This belief, so terrible, so pathetic, so strange, coming from this young girl affected Harvey profoundly. He did not reject it. The firmness and surety of her utterance, the moral purity of her character, appealed to him who felt his own lack of clear belief and heroic purpose. Like all spiritual people, he assimilated easily the spiritual moods of those whom he came into contact with. Coming from her, the moral, pathetic, and Christian doctrine had that element of beauty which made it blend with his ideal paganism. As he went homewards he pondered over her words, her life, her thoughts. He began to find an inexpressible beauty in her pity, as a feeling welling up from unknown depths, out of the ancient heart of things. Filled with this pity he could overcome his dislike of pain and go forth as the strong warrior of his momentary vision. He found himself repeating again and again her words: “We find in pain a secret sweetness–a secret sweetness–a secret sweetness.” If he could only find it, what might he not dare, to what might he not attain? And revolving all these things upon his restless pillow, there came over him one of those mystic moods I have spoken of: wandering among dim originals, half in dream and half in trance, there was unfolded within him this ancient legend of the soul:–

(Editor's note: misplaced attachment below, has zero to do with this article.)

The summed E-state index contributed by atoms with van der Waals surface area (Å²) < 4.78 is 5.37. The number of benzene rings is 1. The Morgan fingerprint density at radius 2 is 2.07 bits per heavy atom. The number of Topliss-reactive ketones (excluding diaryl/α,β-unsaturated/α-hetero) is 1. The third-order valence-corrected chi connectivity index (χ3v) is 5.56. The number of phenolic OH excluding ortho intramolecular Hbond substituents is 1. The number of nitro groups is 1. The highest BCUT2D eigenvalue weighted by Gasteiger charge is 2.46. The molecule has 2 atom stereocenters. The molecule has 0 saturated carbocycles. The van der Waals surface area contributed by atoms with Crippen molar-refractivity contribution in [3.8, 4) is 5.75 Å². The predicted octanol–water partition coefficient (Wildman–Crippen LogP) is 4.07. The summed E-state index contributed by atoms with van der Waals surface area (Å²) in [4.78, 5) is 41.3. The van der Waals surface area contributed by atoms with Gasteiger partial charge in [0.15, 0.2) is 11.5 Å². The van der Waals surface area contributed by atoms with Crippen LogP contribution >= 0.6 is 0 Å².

There was a great Gloom and a great Glory in nature, and the legions of darkness and the glorious hosts were at war perpetually with one another. Then the Ancient of Days, who holds all this within himself, moved the Gloom and the Glory together: the Sons of the Bright Fire he sent into the darkness, and the children of Darkness he brought unto the gates of the day. And in the new life formed out of the union of these two, pain, self-conscious, became touched with a spiritual beauty, and those who were of the Hosts of Beauty wore each one a Crown of Thorns upon the brow.